In 1982 the US Air Force began studies for a new cruise missile with low-observable characteristics after it became clear that the AGM-86B cruise missile would have difficulty penetrating future air defense systems. The AGM-86B relied on low-altitude flight to penetrate the Soviet air defense system centered on surface to air missiles. The deployment of the airborne early warning systems, together with the Zaslon PESA radar on Mig-31 and Myech radar on Su-27 interceptors, all three "look-down/shoot-down" radars, reduced the likelihood that the low-altitude AGM-86B would reach its target.
The solution was to incorporate various "low-observable" ('stealth') technologies into a new Advanced Cruise Missile system.
In 1983 General Dynamics Convair Division (GD/C) was awarded a development contract for the AGM-129A (the losing design was Lockheed Corporation's Senior Prom). The AGM-129A incorporated body shaping and forward swept wings to reduce the missile's radar cross section. The engine air intake was flush mounted on the bottom of the missile to further improve radar cross section. The jet engine exhaust was shielded by the tail and cooled by a diffuser to reduce the infra-red signature of the missile. To reduce electronic emissions from the missile, the radar used in the AGM-86B was replaced with a combination of inertial navigation and terrain contour matching TERCOM enhanced with highly accurate speed updates provided by a Lidar Doppler velocimeter.
These changes made the AGM-129A more difficult to detect and allowed the missile to be flown at higher altitude. The newer Williams International F112-WR-100 turbofan engine increased range by about 50%. The newer guidance system, increased accuracy to a quoted figure of between 30 m (100 ft) and 90 m (300 ft).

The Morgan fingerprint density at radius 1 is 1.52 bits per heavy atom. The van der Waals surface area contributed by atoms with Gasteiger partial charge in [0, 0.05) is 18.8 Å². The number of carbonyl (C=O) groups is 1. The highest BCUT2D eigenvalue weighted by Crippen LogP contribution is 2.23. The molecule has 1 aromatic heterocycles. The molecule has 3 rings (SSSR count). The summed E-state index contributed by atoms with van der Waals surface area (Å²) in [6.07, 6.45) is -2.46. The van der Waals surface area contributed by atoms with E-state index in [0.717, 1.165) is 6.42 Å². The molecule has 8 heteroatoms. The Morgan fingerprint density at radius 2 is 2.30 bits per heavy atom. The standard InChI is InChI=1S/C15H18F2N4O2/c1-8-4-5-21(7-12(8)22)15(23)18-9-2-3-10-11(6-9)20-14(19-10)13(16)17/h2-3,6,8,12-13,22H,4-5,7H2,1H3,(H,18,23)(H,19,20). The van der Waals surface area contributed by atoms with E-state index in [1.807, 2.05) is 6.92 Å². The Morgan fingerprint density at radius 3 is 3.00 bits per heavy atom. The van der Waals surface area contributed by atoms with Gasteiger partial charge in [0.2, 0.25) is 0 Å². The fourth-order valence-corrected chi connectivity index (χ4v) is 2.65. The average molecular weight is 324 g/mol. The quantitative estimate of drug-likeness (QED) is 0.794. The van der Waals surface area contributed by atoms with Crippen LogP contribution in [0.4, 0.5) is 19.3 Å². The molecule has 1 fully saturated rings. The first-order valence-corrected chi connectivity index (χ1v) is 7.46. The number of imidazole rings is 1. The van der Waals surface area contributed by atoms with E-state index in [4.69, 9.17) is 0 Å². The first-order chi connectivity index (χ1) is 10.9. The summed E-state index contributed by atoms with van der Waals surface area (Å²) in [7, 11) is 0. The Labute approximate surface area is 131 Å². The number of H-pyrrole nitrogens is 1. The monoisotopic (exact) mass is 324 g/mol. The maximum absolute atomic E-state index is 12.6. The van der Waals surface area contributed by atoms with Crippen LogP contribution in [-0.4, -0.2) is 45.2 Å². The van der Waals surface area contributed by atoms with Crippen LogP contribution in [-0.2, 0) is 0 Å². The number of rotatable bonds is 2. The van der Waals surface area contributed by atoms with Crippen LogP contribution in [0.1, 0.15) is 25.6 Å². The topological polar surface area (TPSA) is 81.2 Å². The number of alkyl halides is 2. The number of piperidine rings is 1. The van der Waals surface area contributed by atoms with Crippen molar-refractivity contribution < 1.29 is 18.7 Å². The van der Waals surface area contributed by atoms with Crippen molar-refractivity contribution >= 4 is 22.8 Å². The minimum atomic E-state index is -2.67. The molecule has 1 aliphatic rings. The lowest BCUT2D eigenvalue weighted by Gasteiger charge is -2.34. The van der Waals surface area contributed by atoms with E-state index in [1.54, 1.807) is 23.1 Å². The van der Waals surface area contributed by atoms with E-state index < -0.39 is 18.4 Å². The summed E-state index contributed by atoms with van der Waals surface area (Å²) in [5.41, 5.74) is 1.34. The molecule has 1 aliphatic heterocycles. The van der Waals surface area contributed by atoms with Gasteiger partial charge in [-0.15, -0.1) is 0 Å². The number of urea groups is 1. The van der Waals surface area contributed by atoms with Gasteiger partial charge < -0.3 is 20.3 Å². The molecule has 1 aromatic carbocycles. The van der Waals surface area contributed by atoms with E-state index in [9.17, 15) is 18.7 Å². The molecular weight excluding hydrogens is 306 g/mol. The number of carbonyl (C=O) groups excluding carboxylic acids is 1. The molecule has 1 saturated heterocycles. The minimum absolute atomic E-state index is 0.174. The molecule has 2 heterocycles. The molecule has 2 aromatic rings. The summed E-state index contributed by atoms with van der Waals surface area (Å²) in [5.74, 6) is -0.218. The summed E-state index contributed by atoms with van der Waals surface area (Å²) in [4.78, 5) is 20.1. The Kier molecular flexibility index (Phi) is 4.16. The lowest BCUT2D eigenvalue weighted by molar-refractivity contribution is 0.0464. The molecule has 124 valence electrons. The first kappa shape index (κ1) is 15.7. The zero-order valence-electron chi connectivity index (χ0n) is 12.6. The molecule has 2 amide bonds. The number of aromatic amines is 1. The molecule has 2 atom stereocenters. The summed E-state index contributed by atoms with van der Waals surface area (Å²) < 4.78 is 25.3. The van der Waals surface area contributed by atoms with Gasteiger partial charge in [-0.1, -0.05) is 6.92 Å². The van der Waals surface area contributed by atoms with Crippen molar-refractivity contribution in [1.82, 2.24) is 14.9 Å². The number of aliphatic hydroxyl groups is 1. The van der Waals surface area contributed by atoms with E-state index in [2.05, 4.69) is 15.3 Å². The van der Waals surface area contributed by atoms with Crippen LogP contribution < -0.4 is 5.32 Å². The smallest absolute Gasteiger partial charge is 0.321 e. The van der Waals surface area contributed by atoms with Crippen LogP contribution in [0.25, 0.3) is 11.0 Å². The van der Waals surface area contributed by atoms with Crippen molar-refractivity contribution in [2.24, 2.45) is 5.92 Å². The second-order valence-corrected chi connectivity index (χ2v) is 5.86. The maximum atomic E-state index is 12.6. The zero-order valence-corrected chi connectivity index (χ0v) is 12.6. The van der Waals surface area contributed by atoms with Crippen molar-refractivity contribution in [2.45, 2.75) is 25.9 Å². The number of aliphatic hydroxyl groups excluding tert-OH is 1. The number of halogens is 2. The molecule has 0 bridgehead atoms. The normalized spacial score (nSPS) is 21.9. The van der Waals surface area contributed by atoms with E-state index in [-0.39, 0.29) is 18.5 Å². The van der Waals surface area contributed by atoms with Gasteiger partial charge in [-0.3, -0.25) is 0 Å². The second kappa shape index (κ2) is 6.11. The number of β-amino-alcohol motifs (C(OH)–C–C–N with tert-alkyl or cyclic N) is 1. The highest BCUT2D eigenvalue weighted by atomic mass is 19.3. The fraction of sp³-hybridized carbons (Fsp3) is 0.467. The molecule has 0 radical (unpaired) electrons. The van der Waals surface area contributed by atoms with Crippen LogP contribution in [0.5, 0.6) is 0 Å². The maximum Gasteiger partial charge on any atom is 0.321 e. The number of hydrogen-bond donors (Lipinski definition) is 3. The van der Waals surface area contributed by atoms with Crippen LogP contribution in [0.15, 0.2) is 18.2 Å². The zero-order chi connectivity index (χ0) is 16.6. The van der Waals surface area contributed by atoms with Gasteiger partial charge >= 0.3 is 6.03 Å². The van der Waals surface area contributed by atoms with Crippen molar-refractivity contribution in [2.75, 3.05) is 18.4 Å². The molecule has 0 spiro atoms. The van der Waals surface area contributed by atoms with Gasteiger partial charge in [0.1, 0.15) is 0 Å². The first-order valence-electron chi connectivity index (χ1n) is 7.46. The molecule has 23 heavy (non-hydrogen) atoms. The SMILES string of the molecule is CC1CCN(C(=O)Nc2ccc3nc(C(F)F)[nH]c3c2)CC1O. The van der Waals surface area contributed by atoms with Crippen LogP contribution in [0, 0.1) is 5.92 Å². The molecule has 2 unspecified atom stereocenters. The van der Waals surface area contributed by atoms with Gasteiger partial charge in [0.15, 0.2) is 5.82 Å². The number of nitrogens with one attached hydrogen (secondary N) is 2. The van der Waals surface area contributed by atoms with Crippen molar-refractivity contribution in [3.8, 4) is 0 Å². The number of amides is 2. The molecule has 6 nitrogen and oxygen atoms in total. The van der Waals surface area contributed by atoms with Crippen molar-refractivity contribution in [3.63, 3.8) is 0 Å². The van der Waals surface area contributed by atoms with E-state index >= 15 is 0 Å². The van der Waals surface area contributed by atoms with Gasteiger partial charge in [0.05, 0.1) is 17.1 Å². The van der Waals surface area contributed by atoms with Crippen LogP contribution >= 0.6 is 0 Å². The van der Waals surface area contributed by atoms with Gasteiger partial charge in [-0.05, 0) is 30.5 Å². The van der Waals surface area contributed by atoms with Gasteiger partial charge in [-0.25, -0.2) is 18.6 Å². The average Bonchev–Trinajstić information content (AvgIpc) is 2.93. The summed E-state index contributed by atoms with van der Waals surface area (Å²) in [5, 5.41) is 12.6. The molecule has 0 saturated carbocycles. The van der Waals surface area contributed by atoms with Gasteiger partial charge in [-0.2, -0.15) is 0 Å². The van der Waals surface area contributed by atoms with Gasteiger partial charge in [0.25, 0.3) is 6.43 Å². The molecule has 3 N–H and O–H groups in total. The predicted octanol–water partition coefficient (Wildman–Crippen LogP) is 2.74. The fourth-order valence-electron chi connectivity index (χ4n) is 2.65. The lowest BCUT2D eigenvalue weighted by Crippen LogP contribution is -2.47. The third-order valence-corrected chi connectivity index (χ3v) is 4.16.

The AGM-129A like the AGM-86B is armed with a W80-1 variable yield nuclear warhead.
The first test missile flew in July 1985 and the first production missiles were delivered to the US Air Force in 1987. The development program experienced some hardware quality control problems and testing mishaps. The flight test program took place during a period of high tension between the machinist's union and GDC management, with a 3 1/2 week long strike occurring in 1987. US Congressman Les Aspin called the ACM a procurement disaster with the worst problems of any of the eight strategic weapons programs his committee had reviewed. The US Congress zeroed out funding for the ACM program in 1989. Manufacturing quality problems led the US Air Force to stop missile deliveries in 1989 and 1991. McDonnell Douglas was invited to qualify as a second source for missile production. In early 1989, the United States requested and received permission to test the AGM-129A in Canada.
Plans called for producing enough missiles to replace the approximately 1,461 AGM-86B's at a rate of 200 missiles per year after full-rate production was achieved in 1993. In January 1992, the end of the Cold War led US President George H.W. Bush to announce a major cutback in total ACM procurement. The President determined that only 640 missiles were needed. The ACM program was later reduced still further to 460 missiles. In August 1992 General Dynamics sold its missile business to Hughes Aircraft Corporation. Five years later in 1997, Hughes Aircraft Corporation sold its aerospace and defense business to the final production contractor Raytheon.
The US Air Force pushed for production of a AGM-129B variant for targets for which the AGM-129A was considered ineffective. The US Air Force submitted this requirement in 1985 and proposed to modify 120 missiles into the AGM-129B variant. In 1991 the US Congress denied the request and the US Air Force was forced to terminate the program. In 1992, the US Air Force was directed by the US Department of Defense to restart the program, an effort which was opposed by the General Accounting Office of the US Congress. Confusion exists as to precisely how this weapon is different from the original. The Department of Defense document DoD 4120.15-L "Model Designation of Military Aerospace Vehicles" states that the AGM-129B was an AGM-129A "modified with structural and software changes and an alternate nuclear warhead for accomplishing a classified cruise missile mission." However, Ozu states the AGM-129B was intended to be a non-nuclear version of the ACM, much as the nuclear AGM-86B led to the conventional AGM-86C.